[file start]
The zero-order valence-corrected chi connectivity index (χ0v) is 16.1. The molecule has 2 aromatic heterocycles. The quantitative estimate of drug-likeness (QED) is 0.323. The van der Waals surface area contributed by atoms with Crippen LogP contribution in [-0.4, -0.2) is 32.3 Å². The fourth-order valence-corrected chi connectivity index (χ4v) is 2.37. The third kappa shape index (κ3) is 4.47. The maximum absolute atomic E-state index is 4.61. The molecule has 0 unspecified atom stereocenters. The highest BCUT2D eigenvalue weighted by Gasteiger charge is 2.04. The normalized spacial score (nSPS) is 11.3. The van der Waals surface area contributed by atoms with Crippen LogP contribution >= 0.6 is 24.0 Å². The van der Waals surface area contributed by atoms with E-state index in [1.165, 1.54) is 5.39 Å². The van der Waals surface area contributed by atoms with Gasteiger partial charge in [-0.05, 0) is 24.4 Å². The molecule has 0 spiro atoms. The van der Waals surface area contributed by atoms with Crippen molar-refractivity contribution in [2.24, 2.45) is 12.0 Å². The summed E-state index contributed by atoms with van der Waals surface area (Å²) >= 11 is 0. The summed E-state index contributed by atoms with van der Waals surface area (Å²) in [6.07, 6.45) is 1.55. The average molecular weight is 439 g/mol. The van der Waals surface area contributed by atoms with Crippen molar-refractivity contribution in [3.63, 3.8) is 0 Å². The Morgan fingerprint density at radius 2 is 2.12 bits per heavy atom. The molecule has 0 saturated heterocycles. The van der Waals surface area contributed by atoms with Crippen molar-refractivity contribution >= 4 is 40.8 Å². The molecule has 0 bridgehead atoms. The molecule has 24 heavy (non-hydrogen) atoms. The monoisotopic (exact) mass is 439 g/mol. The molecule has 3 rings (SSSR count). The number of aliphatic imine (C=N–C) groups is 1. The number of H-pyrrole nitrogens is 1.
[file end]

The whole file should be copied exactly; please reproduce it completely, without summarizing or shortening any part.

The zero-order valence-corrected chi connectivity index (χ0v) is 16.1. The molecule has 2 aromatic heterocycles. The quantitative estimate of drug-likeness (QED) is 0.323. The van der Waals surface area contributed by atoms with Crippen LogP contribution in [-0.4, -0.2) is 32.3 Å². The fourth-order valence-corrected chi connectivity index (χ4v) is 2.37. The third kappa shape index (κ3) is 4.47. The maximum absolute atomic E-state index is 4.61. The molecule has 0 unspecified atom stereocenters. The highest BCUT2D eigenvalue weighted by Gasteiger charge is 2.04. The normalized spacial score (nSPS) is 11.3. The van der Waals surface area contributed by atoms with Crippen LogP contribution >= 0.6 is 24.0 Å². The van der Waals surface area contributed by atoms with E-state index in [1.165, 1.54) is 5.39 Å². The van der Waals surface area contributed by atoms with Gasteiger partial charge in [-0.05, 0) is 24.4 Å². The molecule has 0 spiro atoms. The van der Waals surface area contributed by atoms with Crippen molar-refractivity contribution in [2.24, 2.45) is 12.0 Å². The summed E-state index contributed by atoms with van der Waals surface area (Å²) >= 11 is 0. The summed E-state index contributed by atoms with van der Waals surface area (Å²) in [6.07, 6.45) is 1.55. The average molecular weight is 439 g/mol. The van der Waals surface area contributed by atoms with Crippen molar-refractivity contribution in [3.63, 3.8) is 0 Å². The Morgan fingerprint density at radius 2 is 2.12 bits per heavy atom. The molecule has 0 saturated heterocycles. The van der Waals surface area contributed by atoms with Crippen molar-refractivity contribution >= 4 is 40.8 Å². The molecule has 0 bridgehead atoms. The molecule has 24 heavy (non-hydrogen) atoms. The monoisotopic (exact) mass is 439 g/mol. The molecule has 3 rings (SSSR count). The number of aliphatic imine (C=N–C) groups is 1. The number of H-pyrrole nitrogens is 1.